How can extreme weather impact your home?

July 9, 2024

Severe weather is becoming more frequent in the UK due to climate change, with a notable increase in heavy rainfall and heatwaves or cold snaps. According to the Met Office, 2020 was one of the wettest years on record, and 2022 saw unprecedented temperatures above 40°C for the first time in history.

As these episodes are likely to intensify, we must prepare our properties to withstand extreme conditions and ensure comfortable living year-round. Alongside don’t forget to get home insurance for financial protection in the face of repairs, you’ll need to take measures to mitigate the risk of weather-related damage and optimise the temperature of your home.

Discover how extreme weather can impact your home and how you can safeguard against it.

  1. Flooding

Flooding is one of the most significant consequences of extreme weather in the UK. Heavy rain causes rising river levels and overwhelms drainage systems, leading to water reaching and entering ground-level houses. This can cause structural damage including electrical hazards and mould growth, and ruin possessions. People are also displaced while repairs are made.

Install flood defences such as sandbags to block water from entering through doorways, and improve the drainage around your home. Should flooding occur, ensure all electrical appliances are elevated and secure important documents and valuables in watertight containers.

  • Storm Damage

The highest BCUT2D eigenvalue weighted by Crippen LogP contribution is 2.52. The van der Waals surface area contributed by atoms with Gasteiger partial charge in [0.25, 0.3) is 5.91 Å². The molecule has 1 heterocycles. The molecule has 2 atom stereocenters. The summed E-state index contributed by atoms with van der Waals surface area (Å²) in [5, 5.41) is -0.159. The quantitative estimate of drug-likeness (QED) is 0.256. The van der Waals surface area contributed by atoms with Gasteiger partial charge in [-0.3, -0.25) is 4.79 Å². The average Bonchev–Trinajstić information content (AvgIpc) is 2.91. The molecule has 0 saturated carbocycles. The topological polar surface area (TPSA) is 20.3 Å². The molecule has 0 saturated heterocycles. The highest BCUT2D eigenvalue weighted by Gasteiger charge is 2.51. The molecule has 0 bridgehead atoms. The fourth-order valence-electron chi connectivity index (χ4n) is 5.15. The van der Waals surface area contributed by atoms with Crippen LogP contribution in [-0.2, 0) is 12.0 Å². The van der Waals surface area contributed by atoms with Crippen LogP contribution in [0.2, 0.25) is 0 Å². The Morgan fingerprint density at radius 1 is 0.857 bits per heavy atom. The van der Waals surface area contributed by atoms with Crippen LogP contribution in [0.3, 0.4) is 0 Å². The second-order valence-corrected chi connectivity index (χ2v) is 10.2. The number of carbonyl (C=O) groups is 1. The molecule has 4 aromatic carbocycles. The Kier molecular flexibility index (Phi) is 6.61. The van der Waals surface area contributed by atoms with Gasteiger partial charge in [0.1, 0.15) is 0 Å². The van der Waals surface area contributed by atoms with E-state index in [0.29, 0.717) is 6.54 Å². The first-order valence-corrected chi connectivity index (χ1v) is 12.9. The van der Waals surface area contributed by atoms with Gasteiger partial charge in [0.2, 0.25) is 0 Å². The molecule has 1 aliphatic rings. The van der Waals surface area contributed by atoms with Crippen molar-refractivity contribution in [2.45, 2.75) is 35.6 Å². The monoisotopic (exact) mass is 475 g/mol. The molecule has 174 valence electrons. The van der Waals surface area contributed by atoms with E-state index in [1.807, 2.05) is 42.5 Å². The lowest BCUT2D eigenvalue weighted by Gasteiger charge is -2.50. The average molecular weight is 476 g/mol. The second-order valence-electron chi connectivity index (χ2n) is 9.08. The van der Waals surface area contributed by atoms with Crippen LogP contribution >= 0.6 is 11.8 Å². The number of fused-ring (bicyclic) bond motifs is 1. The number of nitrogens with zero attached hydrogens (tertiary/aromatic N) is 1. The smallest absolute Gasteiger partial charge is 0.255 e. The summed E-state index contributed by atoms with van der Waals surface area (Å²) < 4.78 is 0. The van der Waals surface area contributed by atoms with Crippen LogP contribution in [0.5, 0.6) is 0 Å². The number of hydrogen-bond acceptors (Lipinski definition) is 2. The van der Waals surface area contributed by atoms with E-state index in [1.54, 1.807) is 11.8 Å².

Storms, occurring most often during the winter, can also inflict serious damage on properties. The combination of high winds and driving rain is powerful enough to rip off roof tiles, damage fencing and trees, bring down power lines and smash cars and windows with the debris. Thousands of homes were left without power for days last year after being battered by storms Ciaran and Gerrit, with damage costs running into millions of pounds.

While there is little defence against a storm, upgrading your property’s exterior could help to minimise damage. Regularly inspect and maintain your roof and gutters, secure loose outdoor items and reinforce the windows and doors. You should also trim the trees in your garden at least once a year to help prevent branches from breaking during storms.

  • Heatwaves

As temperatures increase worldwide, heatwaves are becoming more common. Stress on building materials is a risk, but the potential health risks for inhabitants are more dangerous, especially for the elderly, young children and people with health problems.

Improve home insulation to keep heat out. This might include installing reflective roofing materials, filling cavity walls and improving the glazing on windows and doors. Try to use energy-efficient cooling systems during heatwaves so as not to exacerbate the global warming issue. Planting trees or installing awnings can provide natural shade, reducing heat gain in your home.

  • Cold Snaps and Snow

Extreme cold weather and heavy snowfall can lead to a range of problems for homeowners, as demonstrated by The Beast from the East which hit the UK in spring 2018.

Prolonged frost can cause burst pipes if the water inside is affected, so keep heating running fairly frequently during snowy periods. You can also insulate pipes to help prevent bursting. Piles of snow on the roof can lead to long-term damage, so check and make necessary repairs as soon as the snow has gone. Keep grit, salt or sand on hand to prevent ice build-up on driveways and pathways.